BY ERIK SHERMAN, Crowdfunding is all the rage. You know, OK’d by Congress, a chance to raise money online from regular folks, a chance for entrepreneurs to obtain capital without the whole “let’s go public” mania. A child of the JOBS Act of 2012, it was meant as a way to help smaller companies get the resources they needed to grow and, ultimately, create more jobs.
The playing field is leveled, or at least not so severely tilted in favor of those who already have what they need. But before you start thinking of crowdfunding as a painless way to raise capital, it’s best to realize that painless this isn’t. Although the JOBS Act was intended to lessen the regulatory burden for startups and younger companies, it isn’t going to be race day on the Autobahn.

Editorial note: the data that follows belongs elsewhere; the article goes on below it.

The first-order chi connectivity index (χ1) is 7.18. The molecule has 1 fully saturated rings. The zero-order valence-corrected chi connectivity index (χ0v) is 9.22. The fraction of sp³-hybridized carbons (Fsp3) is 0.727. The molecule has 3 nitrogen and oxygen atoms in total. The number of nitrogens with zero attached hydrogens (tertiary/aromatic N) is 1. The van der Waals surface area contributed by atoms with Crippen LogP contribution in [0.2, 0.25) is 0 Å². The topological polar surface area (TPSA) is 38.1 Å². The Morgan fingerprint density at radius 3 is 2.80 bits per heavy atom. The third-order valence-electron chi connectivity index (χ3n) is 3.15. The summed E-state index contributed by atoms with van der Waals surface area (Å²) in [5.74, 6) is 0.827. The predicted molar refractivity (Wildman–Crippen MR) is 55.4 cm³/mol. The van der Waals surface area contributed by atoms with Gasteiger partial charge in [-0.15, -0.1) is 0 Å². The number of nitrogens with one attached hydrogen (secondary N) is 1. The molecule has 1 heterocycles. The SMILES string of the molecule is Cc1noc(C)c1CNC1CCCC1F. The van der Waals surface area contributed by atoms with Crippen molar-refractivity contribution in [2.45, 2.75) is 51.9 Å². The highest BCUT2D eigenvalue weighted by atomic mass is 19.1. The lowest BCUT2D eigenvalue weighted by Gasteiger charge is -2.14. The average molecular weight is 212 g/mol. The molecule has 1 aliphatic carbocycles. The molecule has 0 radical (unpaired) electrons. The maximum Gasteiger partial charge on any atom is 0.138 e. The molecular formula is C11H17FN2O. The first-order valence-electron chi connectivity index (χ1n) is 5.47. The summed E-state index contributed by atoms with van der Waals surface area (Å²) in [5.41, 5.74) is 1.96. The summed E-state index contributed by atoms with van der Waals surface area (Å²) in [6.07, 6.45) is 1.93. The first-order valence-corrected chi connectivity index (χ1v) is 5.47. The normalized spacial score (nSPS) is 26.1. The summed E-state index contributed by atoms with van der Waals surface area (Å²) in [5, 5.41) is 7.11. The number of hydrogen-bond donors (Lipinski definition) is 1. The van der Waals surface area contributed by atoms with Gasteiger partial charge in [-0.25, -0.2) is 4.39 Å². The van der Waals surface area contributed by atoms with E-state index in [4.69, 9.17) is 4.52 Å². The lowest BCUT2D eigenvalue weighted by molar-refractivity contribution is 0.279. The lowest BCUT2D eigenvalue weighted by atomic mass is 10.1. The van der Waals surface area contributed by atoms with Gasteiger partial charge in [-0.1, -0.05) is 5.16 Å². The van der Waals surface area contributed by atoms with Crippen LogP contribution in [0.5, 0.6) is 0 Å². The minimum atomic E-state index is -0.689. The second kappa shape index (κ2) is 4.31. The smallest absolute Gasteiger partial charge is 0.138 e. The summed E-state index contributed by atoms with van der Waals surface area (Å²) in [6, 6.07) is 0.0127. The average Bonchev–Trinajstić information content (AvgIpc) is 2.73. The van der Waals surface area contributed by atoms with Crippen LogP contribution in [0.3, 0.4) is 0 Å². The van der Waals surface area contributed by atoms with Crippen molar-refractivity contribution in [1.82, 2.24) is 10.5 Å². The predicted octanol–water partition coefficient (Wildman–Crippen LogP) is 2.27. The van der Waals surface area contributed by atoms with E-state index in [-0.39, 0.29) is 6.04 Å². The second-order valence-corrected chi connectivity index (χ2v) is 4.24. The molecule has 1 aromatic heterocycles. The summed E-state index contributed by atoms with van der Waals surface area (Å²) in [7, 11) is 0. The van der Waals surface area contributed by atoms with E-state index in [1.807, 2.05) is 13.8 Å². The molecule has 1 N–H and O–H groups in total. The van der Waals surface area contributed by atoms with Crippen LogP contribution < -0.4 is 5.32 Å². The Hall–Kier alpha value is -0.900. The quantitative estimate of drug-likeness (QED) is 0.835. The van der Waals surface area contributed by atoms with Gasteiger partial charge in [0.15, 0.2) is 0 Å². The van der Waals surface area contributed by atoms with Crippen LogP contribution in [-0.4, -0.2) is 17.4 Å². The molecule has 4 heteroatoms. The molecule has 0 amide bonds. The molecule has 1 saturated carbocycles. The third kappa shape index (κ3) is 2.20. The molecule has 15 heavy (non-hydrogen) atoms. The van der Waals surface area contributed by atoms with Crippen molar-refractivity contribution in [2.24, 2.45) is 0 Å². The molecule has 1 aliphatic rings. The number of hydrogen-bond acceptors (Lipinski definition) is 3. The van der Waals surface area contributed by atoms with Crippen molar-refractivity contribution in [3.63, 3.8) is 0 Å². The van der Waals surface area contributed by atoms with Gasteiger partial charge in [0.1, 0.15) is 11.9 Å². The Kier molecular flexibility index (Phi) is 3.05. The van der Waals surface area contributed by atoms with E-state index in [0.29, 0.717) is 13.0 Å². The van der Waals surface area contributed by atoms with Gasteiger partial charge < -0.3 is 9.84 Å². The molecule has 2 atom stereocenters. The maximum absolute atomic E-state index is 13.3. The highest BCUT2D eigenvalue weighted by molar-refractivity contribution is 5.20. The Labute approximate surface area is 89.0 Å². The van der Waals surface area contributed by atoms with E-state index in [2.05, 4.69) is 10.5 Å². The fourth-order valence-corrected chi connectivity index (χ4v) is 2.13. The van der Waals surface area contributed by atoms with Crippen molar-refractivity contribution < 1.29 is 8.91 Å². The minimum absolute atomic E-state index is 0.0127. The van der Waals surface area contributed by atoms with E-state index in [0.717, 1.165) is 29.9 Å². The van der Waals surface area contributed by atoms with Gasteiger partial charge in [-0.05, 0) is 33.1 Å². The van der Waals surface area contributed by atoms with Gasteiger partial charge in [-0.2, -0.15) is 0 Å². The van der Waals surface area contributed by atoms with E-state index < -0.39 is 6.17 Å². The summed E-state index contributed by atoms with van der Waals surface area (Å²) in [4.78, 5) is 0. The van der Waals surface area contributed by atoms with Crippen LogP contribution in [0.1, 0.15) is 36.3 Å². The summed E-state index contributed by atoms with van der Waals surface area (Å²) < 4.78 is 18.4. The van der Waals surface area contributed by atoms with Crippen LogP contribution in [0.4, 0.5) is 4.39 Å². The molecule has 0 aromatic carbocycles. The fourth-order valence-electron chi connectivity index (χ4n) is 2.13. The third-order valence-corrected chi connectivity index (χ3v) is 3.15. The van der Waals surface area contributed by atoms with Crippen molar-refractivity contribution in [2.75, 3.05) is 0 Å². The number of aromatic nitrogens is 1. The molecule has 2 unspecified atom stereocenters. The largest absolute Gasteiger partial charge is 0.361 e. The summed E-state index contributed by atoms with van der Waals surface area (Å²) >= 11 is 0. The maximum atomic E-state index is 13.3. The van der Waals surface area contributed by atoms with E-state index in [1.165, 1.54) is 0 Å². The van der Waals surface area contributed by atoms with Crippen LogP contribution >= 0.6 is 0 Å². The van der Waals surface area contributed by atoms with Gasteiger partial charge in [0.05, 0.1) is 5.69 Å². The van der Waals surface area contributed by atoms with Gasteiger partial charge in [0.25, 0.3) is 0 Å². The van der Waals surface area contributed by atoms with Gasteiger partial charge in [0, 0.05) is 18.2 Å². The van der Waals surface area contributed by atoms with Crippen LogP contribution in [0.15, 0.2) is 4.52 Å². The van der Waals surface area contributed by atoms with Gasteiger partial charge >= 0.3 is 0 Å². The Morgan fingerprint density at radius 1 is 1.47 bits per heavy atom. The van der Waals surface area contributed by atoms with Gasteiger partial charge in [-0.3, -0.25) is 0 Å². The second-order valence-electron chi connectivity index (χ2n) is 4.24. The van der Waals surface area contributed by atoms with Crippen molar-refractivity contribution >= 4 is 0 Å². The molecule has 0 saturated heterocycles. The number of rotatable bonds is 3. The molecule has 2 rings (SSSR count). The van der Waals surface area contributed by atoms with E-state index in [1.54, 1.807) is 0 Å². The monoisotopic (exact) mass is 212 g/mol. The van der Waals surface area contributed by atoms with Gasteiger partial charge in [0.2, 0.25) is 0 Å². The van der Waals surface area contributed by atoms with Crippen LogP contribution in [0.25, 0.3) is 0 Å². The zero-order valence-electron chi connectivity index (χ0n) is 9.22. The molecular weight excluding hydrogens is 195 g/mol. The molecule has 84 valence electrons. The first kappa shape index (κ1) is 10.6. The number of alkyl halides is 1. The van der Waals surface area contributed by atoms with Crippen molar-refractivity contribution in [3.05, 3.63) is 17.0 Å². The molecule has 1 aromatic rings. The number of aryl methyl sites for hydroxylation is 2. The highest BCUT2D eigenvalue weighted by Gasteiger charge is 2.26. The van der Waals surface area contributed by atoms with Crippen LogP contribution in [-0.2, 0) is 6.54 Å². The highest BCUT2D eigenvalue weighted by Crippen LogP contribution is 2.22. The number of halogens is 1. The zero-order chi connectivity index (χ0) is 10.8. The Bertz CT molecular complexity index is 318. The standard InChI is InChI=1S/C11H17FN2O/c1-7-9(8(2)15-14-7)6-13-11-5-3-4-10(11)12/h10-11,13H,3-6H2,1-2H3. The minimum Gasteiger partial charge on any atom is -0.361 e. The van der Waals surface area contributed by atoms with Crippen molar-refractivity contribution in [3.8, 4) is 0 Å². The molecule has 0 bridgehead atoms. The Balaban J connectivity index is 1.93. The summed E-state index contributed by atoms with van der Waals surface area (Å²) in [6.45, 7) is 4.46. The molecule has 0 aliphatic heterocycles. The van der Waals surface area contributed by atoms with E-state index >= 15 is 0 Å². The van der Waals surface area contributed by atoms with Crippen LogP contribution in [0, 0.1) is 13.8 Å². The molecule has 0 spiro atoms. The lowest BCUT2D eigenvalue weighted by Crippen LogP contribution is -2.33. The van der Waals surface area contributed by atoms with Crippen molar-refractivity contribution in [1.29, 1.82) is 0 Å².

The Real Costs
Not only are there certain requirements you must fulfill, but there are also costs you may not have figured. The SEC has estimated that a company looking to raise $100,000 or less would need two years of financial statements and its most recent tax return. Raise between $100,000 and $500,000 and a CPA must review the statements. More than $500,000, and you’re looking at full audit of your statements. Source & read more